A particular kind of marriage known as matrilateral cross-cousin demonstrates this effect and is illustrated by the diagram in Figure 4. The figure shows three patrilineages (family lineage groups based on descent from a common male ancestor) that are labeled A, B, and C. Consider the marriage between man B2 and woman a2. As you can see, they are linked by B1 (ego’s father) and his sister (a2), who is married to A1 and bears daughter a2. If you look at other partners, you will notice that all of the women move to the right: a2 and B2’s daughter, b3, will marry C3 and bear a daughter, c4.

     

     

    Viewed from the top of a flow diagram, the three lineages marry in a circle and at least three lineages are needed for this arrangement to work. The Purum of India, for example, practiced matrilateral cross-cousin marriage among seven lineages. Notice that lineage B cannot return the gift of A’s daughter with one of its own. If A2 married b2, he would be marrying his patrilateral cross-cousin who is linked to him through A1, his sister a1, and her daughter b2. Therefore, b2 must marry C2 and lineage B can never repay lineage A for the loss of their daughters—trace their links to find out why. Since lineage B cannot meet the third of Mauss’ obligations. B is a beggar relative to A. And lineage C is a beggar relative to lineage B. Paradoxically, lineage A (which gives its daughters to B) owes lineage C because it obtains its brides from lineage C. In this system, there appears to be an equality of inequality.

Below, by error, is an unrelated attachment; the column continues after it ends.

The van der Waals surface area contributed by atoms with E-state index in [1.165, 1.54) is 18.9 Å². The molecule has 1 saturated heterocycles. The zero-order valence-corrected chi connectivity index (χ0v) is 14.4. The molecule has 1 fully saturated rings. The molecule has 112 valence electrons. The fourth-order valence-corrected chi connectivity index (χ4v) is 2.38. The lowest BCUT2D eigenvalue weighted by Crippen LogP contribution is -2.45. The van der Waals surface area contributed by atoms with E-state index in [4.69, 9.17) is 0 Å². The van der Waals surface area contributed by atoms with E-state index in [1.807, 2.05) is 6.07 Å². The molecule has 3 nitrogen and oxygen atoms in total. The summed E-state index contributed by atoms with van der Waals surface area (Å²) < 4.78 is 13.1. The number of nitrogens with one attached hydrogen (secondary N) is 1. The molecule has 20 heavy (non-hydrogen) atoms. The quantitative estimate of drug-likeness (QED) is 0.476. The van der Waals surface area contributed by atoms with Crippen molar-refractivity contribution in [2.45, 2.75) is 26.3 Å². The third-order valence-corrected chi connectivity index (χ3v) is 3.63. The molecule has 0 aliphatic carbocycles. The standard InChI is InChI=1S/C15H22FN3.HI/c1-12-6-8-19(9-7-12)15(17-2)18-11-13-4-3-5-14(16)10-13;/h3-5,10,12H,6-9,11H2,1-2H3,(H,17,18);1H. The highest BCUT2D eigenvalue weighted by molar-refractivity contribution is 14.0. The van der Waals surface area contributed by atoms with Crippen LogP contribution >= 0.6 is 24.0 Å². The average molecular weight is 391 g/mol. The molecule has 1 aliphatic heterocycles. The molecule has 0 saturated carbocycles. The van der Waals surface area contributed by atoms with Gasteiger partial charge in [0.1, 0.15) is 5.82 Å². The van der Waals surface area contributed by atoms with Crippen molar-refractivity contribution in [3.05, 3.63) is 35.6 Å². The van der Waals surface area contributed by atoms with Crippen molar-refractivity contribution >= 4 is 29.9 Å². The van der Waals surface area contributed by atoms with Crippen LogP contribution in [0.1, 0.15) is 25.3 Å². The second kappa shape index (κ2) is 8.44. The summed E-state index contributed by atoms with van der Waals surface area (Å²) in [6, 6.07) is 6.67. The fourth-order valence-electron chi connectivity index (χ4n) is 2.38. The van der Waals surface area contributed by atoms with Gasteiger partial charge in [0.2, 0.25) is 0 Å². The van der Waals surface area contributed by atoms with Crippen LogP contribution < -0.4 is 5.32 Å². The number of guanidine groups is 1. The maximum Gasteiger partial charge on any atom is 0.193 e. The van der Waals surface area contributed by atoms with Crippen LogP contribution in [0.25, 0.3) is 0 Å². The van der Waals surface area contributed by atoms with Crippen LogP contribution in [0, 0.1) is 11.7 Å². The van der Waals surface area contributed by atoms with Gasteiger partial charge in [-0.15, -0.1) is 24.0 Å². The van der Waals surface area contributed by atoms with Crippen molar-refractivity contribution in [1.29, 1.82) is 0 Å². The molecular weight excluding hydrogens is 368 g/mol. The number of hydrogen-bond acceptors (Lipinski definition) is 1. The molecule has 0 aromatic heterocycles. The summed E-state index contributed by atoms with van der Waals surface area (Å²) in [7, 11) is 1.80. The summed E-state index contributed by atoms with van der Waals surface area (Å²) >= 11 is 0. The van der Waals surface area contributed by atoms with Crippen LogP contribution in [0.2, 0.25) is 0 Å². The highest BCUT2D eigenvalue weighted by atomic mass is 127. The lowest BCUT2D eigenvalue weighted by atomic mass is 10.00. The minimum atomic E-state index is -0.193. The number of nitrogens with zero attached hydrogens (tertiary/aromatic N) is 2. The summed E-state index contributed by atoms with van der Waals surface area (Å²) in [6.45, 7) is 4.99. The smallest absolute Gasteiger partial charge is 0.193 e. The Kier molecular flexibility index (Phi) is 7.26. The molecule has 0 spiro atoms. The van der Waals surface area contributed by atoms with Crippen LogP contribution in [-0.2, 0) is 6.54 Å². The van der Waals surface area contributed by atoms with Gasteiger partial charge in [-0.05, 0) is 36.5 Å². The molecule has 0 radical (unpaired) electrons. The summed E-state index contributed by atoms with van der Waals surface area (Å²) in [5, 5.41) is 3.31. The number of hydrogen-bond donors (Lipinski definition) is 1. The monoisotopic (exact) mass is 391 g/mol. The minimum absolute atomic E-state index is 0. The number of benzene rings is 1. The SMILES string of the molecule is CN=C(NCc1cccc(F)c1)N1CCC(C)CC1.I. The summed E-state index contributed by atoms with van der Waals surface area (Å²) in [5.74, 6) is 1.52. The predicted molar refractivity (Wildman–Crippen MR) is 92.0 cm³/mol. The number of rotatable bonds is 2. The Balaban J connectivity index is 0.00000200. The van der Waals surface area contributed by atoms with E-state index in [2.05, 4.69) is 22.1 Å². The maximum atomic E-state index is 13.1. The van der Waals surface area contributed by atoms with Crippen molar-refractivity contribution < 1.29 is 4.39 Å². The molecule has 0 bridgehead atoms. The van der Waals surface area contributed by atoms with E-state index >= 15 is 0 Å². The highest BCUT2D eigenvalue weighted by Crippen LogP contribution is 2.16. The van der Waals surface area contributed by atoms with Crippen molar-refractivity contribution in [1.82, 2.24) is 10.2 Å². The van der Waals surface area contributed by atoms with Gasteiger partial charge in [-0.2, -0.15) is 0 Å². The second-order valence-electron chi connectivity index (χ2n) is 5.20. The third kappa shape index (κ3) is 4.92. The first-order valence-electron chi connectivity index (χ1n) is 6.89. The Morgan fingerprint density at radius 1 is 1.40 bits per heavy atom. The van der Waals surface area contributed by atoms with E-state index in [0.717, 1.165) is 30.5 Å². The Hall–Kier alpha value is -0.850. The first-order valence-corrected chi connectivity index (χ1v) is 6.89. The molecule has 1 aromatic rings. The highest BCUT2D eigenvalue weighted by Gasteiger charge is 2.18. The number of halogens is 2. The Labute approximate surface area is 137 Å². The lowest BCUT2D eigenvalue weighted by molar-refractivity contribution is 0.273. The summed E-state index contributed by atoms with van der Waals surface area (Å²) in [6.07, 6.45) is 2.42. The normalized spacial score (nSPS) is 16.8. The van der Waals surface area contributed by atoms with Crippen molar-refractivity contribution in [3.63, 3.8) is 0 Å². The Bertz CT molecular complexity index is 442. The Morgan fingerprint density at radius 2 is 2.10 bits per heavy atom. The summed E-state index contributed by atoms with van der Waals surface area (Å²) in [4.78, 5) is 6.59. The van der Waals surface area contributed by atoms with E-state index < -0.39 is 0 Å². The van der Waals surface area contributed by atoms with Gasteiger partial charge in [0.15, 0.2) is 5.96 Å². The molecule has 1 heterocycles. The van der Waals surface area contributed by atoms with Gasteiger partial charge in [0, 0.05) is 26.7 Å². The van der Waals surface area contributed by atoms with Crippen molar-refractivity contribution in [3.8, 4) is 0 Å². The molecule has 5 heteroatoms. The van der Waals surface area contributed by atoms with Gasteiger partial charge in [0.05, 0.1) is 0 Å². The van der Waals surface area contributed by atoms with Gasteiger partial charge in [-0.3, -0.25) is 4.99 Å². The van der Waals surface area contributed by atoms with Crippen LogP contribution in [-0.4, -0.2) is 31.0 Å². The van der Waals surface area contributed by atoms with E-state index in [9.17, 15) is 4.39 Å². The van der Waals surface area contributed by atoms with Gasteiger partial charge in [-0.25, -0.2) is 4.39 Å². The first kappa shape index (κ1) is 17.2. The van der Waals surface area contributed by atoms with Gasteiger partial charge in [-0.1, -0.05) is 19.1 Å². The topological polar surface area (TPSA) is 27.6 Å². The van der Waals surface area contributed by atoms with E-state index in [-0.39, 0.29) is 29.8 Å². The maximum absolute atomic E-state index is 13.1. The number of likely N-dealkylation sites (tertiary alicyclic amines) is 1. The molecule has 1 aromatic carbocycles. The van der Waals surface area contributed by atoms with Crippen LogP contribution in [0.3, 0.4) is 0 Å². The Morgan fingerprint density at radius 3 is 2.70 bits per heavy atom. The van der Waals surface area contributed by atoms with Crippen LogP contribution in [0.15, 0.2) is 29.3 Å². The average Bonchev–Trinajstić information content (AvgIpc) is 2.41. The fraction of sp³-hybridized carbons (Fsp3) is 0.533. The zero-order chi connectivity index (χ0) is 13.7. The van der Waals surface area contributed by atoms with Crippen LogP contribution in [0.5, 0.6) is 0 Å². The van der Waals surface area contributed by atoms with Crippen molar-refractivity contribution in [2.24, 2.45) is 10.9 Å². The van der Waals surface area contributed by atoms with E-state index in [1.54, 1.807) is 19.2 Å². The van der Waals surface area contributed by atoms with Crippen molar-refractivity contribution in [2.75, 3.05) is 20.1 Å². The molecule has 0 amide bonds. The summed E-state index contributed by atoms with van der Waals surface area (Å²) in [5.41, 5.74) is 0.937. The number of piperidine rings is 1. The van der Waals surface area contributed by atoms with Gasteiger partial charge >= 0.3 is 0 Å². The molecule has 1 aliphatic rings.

The patrilineal cross-cousin marriage system also operates in a complex society in highland Burma known as the Kachin. In that system, the wife-giving lineage is known as mayu and the wife-receiving lineage as dama to the lineage that gave it a wife. Thus, in addition to other mechanisms of dominance, higher-ranked lineages maintain their superiority by giving daughters to lower-ranked lineages and reinforce the relations between social classes through the mayu-dama relationship.42

    The Kachin are not alone in using interclass marriage to reinforce dominance. The Natchez peoples, a matrilineal society of the Mississippi region of North America, were divided into four classes: Great Sun chiefs, noble lineages, honored lineages, and inferior “stinkards.” Unlike the Kachin, however, their marriage system was a way to upward mobility. The child of a woman who married a man of lower status assumed his/her mother’s status. Thus, if a Great Sun woman married a stinkard, the child would become a Great Sun. If a stinkard man were to marry a Great Sun woman, the child would become a stinkard. The same relationship obtained between women of noble lineage and honored lineage and men of lower status. Only two stinkard partners would maintain that stratum, which was continuously replenished with people in warfare.43